Ali says that he and his friends try new flavours together, and even different disposable brands like Elux. “I never used to see that many people with Elf Bars, but now I’ll leave the house where I live in north London and see everyone using them,” he says. For Nirvana Henry, 21, who works at a Soho House members club, it’s the convenience of being able to vape indoors or at a nightclub that won her over. And not having to smell of cigarette smoke afterwards. “I vape when I’m getting ready for my day, walking to work, or at the pub or club.” Maybe the allure is just that simple – Elf Bars slot neatly into the lives of young people. Plus they taste good.
In 2003, electronic cigarettes were developed in Beijing by pharmacist and inventor Hon Lik as an alternative to conventional smoking, and emerged on the UK market in 2007. Cheeseman says that the products have fulfilled their intended purpose. “Vapes have helped thousands of people stop smoking,” she says. “Vaping is substantially less harmful than smoking and electronic cigarettes have a very important public health role to play.”
Gillian Golden, CEO of the Independent British Vape Trade Association (IBVTA) concurs with this view. “Disposable vapes have enabled a very large number of adult smokers to break the habit of smoking. We’ve seen that over the last 18 months, and it’s one of the reasons we’ve seen one of the lowest smoking rates ever in this country.” But Golden remains sceptical about the disposable nature of the Elf Bar and similar single-use products – like the Elf Bar’s clunkier sibling, the Geek Bar. “There are cheaper ways to vape with a rechargeable and refillable device that’s better for the planet,” she says. Those are products like the Innokin EQ FLTR that come with 100 per cent biodegradable filter tips, or e-cigarette products with longer battery life, like the Aspire Pockex.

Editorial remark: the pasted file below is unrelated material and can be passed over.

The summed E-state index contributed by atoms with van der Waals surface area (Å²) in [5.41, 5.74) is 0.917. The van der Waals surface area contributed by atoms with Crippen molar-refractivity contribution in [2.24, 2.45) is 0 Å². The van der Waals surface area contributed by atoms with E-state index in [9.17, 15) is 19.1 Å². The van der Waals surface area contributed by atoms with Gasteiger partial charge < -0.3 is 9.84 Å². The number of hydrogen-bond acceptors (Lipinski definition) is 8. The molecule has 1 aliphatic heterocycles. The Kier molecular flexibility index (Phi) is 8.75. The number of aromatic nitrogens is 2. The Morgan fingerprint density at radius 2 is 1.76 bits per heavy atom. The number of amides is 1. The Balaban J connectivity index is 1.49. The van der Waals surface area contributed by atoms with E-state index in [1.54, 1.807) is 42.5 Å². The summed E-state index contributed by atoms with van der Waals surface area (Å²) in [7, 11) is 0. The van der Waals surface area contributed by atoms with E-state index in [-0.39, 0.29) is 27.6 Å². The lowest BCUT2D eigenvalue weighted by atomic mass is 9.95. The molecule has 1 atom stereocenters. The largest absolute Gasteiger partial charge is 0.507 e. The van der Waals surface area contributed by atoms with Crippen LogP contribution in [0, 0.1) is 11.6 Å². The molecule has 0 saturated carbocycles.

Vaping, though, is as un-chic as it was when Ethan Bradberry paraded around New York City – it’s just that Gen Z-ers are happily embracing the tackiness (and the flaws) of the devices. Vapes fail to replicate the elegance of smoking a cigarette. Remember Scarlett Johansson effortlessly lighting up in Match Point, and perching the vessel on her pursed lips? You won’t get that here. With their brightly coloured, highlighter pen aesthetic, Elf Bars just don’t conjure the same suave. Gen Z vapers know it. They’re aware that smoking something that resembles a stationary item is wildly inelegant. They’re aware that it’s excessive to buy multiple Bars each week. They’re aware that the Elf Bar’s long-term effects are still hazy. They adopt it proudly, though, even if slightly ironically.
The EU is currently trying to place a ban on flavoured vapes, while the 18+ devices are finding their way into the hands of children. But Gen Z’s nihilistic embrace of Elf Bars has transformed vaping from one of the most heavily derided ways to pass time into an essential accessory. Even non-smokers are joining in. But behind the popularity of the pens, vapers are slowly beginning to question their fixation. Ali, along with his group of friends who similarly love Elf Bars, have all been trying to break away from the habit, but keep getting lured back by new flavours. “The scary thing about Elf Bars is because it’s a new craze, we don’t even know about the long-term effects,” he says, inquisitively.
Though it’s not entirely clear whether Ali’s trying to convince me or himself, he sounds determined to ditch the disposable vape and shift his lifestyle. “I know that I can and will quit when I want to.”